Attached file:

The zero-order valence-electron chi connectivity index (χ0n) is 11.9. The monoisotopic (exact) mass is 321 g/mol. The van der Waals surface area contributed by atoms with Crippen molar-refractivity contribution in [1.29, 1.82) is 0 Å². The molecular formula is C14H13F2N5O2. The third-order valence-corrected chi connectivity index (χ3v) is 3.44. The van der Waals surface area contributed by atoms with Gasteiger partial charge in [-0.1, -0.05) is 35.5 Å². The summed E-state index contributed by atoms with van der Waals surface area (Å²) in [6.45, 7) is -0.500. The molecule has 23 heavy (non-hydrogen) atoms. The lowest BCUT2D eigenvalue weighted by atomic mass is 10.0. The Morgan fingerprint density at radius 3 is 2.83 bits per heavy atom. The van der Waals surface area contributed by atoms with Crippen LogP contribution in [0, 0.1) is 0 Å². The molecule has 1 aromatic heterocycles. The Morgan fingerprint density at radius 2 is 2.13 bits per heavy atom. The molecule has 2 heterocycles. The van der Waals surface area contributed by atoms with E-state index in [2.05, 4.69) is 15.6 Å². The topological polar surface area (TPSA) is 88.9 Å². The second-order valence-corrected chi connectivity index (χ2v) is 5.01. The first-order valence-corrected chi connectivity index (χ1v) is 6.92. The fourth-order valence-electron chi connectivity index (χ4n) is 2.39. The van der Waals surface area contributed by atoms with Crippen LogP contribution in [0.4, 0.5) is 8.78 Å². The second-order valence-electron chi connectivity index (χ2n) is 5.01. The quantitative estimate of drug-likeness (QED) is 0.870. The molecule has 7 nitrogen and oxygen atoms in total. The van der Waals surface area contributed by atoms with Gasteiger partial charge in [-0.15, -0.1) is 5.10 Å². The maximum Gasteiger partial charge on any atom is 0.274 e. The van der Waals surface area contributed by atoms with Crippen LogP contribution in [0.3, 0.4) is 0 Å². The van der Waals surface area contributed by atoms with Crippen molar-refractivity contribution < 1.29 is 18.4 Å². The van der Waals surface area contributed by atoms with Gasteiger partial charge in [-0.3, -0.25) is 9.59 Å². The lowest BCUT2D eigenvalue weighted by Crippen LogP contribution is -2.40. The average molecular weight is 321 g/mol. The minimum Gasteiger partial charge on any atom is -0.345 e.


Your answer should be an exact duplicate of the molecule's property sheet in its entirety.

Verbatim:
The zero-order valence-electron chi connectivity index (χ0n) is 11.9. The monoisotopic (exact) mass is 321 g/mol. The van der Waals surface area contributed by atoms with Crippen molar-refractivity contribution in [1.29, 1.82) is 0 Å². The molecular formula is C14H13F2N5O2. The third-order valence-corrected chi connectivity index (χ3v) is 3.44. The van der Waals surface area contributed by atoms with Gasteiger partial charge in [-0.1, -0.05) is 35.5 Å². The summed E-state index contributed by atoms with van der Waals surface area (Å²) in [6.45, 7) is -0.500. The molecule has 23 heavy (non-hydrogen) atoms. The lowest BCUT2D eigenvalue weighted by atomic mass is 10.0. The Morgan fingerprint density at radius 3 is 2.83 bits per heavy atom. The van der Waals surface area contributed by atoms with Crippen LogP contribution in [0, 0.1) is 0 Å². The molecule has 1 aromatic heterocycles. The Morgan fingerprint density at radius 2 is 2.13 bits per heavy atom. The molecule has 2 heterocycles. The van der Waals surface area contributed by atoms with E-state index in [2.05, 4.69) is 15.6 Å². The topological polar surface area (TPSA) is 88.9 Å². The second-order valence-corrected chi connectivity index (χ2v) is 5.01. The first-order valence-corrected chi connectivity index (χ1v) is 6.92. The fourth-order valence-electron chi connectivity index (χ4n) is 2.39. The van der Waals surface area contributed by atoms with Crippen LogP contribution in [0.4, 0.5) is 8.78 Å². The second-order valence-electron chi connectivity index (χ2n) is 5.01. The quantitative estimate of drug-likeness (QED) is 0.870. The molecule has 7 nitrogen and oxygen atoms in total. The van der Waals surface area contributed by atoms with Gasteiger partial charge in [-0.15, -0.1) is 5.10 Å². The maximum Gasteiger partial charge on any atom is 0.274 e. The van der Waals surface area contributed by atoms with Crippen LogP contribution in [0.3, 0.4) is 0 Å². The van der Waals surface area contributed by atoms with Crippen molar-refractivity contribution < 1.29 is 18.4 Å². The van der Waals surface area contributed by atoms with Gasteiger partial charge in [-0.3, -0.25) is 9.59 Å². The lowest BCUT2D eigenvalue weighted by Crippen LogP contribution is -2.40. The average molecular weight is 321 g/mol. The minimum Gasteiger partial charge on any atom is -0.345 e.